On Saturday 3rd June the Rev Brian Nicholls took the service for the interment of the ashes of the late Ken Grimmer. June also saw the death of Iris Davies nee Seal of Hillside Cottage, Brooke; Iris and her parents before her had lived at Brooke for many years though after the death of her husband Dennis several years ago Iris had been well cared for in later years at Newton House, Barrowby, near Grantham. In her 80’s Iris, a woman of great character was laid to rest beside her husband in St Peter’ s churchyard on 22nd June.
On Wednesday 6th June about fifteen members of the church visiting group from the Rutland U3A were shown around St Peter by Mary Brooks.
Sadly about two weeks previously an unwanted visitor had called at St Peter and helped him/herself to a small amount of money from the box, which is emptied daily, and jams, cards and candles which are kindly made by clever parishioners and sold on behalf of the church. It would be such a shame to keep our church closed to prevent similar happenings therefore various steps are being taken to mark the items so that they cannot easily be resold.
Our patronal celebrations of evening communion on St Peter’s Day 29th June and a short afternoon concert on Sunday 2nd July may well be over by the time you receive this magazine but as usual each will be followed by the congregation enjoying drinks and food together.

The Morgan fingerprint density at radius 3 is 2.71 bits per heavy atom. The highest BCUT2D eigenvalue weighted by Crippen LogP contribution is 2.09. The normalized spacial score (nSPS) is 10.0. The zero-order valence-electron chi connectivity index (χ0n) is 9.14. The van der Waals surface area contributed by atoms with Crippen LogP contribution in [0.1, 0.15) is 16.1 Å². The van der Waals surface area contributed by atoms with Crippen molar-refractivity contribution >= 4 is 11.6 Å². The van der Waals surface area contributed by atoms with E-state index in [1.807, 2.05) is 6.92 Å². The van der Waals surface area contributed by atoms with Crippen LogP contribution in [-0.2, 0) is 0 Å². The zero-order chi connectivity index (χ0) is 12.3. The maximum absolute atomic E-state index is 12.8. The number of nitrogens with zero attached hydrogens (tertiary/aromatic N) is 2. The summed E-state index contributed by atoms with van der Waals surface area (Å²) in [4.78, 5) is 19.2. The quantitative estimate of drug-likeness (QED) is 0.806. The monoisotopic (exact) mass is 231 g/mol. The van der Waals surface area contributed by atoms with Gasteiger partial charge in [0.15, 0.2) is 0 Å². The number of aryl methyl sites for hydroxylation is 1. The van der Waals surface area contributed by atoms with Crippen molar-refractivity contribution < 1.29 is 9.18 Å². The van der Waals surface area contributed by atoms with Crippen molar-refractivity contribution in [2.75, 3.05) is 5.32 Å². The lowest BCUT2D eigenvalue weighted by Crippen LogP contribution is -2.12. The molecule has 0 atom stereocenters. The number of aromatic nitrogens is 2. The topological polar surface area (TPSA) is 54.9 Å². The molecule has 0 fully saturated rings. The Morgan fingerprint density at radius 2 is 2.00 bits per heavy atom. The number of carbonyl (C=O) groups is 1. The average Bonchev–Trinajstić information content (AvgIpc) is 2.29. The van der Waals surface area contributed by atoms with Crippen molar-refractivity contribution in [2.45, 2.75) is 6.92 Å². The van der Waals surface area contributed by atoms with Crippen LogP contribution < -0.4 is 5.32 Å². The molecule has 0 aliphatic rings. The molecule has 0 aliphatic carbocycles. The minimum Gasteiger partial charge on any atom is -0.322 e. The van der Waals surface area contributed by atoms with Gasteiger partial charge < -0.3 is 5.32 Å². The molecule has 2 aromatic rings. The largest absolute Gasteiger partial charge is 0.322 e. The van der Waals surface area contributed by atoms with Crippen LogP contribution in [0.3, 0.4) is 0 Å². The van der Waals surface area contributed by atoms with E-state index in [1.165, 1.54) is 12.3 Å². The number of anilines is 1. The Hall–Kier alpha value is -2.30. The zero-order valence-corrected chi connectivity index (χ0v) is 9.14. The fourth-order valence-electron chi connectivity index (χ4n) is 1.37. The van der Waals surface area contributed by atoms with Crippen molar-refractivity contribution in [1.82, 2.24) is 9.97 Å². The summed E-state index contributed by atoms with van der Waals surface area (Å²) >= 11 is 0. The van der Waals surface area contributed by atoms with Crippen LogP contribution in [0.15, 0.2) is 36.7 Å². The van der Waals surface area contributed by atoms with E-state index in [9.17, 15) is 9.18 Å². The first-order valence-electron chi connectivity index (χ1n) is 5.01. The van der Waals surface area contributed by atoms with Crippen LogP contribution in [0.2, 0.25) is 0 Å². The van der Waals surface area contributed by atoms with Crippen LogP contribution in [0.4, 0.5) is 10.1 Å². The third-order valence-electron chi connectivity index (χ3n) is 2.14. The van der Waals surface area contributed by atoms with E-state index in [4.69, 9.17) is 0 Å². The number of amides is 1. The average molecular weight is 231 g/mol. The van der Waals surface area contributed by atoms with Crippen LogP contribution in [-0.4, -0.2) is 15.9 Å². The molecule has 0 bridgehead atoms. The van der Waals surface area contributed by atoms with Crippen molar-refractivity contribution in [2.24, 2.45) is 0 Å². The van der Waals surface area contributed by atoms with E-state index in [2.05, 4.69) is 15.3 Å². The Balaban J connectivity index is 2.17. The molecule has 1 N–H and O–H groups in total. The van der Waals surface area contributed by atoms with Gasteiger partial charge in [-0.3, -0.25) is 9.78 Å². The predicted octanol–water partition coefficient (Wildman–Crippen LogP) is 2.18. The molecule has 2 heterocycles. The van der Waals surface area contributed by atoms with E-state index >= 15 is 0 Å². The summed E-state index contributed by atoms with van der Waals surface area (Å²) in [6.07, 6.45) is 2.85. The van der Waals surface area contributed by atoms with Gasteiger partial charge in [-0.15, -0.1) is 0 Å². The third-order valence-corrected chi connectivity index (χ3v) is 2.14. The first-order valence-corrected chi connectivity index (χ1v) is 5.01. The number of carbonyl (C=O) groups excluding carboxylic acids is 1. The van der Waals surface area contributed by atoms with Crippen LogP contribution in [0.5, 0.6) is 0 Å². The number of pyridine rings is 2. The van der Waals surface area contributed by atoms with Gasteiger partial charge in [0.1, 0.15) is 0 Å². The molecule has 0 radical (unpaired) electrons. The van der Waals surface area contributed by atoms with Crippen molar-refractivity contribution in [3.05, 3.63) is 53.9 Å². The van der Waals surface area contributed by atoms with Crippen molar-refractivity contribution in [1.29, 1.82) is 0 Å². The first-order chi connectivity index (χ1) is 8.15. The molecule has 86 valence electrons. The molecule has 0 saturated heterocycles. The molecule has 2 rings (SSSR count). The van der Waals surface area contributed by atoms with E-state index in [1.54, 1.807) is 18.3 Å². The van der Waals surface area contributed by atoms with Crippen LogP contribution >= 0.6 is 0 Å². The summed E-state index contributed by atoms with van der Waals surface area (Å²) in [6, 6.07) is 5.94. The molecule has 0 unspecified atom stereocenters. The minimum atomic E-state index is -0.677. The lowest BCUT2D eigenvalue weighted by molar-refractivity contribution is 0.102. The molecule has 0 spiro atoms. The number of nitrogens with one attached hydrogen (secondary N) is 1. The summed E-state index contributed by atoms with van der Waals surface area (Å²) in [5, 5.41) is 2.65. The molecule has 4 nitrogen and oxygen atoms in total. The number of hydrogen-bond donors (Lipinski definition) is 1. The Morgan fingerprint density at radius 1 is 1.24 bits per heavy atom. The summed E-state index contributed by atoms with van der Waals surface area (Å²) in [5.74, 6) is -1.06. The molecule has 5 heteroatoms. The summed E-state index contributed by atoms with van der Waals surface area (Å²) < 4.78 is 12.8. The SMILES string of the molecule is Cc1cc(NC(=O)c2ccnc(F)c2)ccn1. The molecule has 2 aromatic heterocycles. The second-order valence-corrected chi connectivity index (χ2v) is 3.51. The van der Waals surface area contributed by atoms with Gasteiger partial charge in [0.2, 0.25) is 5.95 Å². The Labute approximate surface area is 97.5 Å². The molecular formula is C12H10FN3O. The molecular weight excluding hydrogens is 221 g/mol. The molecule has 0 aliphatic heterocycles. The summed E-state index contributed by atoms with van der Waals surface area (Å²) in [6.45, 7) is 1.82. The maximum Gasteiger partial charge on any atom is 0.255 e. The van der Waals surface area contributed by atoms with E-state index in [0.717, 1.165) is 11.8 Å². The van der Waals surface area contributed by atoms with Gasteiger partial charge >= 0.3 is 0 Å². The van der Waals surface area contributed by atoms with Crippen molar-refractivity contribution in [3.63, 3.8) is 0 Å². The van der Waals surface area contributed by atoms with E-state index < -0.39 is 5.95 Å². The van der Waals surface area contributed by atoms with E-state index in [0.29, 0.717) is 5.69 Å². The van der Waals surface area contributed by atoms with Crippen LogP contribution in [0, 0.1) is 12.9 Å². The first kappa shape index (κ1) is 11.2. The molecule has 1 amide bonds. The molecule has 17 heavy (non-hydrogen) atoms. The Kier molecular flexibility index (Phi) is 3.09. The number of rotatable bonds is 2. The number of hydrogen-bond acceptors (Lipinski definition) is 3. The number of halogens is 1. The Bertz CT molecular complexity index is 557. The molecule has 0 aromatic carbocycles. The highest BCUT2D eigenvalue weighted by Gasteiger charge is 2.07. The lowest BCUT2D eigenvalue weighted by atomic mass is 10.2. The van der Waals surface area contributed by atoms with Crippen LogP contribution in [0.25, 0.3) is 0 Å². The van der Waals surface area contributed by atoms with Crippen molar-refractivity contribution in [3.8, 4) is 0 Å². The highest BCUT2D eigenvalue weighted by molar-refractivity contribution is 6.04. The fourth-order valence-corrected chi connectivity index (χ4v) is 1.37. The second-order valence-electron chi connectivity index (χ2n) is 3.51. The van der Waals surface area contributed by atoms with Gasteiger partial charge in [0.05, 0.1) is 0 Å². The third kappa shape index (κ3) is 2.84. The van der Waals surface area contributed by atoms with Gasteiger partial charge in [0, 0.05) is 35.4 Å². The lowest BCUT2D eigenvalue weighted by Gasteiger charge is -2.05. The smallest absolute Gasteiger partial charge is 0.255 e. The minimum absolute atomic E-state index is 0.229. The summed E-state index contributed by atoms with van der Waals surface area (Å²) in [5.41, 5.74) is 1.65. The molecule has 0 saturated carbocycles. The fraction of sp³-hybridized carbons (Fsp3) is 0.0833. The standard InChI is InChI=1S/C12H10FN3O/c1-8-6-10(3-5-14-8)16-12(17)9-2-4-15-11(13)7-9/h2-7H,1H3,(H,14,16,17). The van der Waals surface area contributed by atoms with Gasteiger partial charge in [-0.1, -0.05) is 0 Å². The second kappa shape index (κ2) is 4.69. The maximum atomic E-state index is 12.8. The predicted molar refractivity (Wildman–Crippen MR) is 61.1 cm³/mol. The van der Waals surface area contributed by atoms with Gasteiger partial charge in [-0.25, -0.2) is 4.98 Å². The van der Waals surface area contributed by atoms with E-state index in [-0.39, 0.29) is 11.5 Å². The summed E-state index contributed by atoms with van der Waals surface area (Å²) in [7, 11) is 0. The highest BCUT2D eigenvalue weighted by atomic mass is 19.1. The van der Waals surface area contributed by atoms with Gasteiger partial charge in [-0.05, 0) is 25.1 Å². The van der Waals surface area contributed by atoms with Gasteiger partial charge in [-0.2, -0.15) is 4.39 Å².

The following article from the Grantham Journal of 19 th May 1923 made me wonder what the ‘Church of England Temperance Society’ would think to the congregation drinking in the church after the services.
In the mid nineteenth century the growth of industry and commerce and easy profits saw masses of workers on low wages. Alcohol was relatively cheap and easily available leading men and women to seek solace in drink and gambling from their terrible working and living conditions; families went hungry and women and children were regularly exposed to neglect and violence. Various secular bodies had tried to address the problems with temperance or moderate living but in 1872 the C of E established a society based on religious principles the ‘Church of England Temperance Society’ or CETS, with Queen Victoria becoming the patron in 18 7 5. They advocated abstinence or moderate drinking along with education, the message being ‘Drink and Gambling Breed Sorrow’.
Many of the addicted were also criminals so CETS set up the first Police Court Missionaries in London, later spreading nationwide. Women were appointed as well as men and these Police Court Missionaries became part of the life of the criminal courts resulting in the first probation officers as members of the National Police Court Missionaries. By a Criminal Justice Act of 1925 they became servants of the state and hence the Probation Service.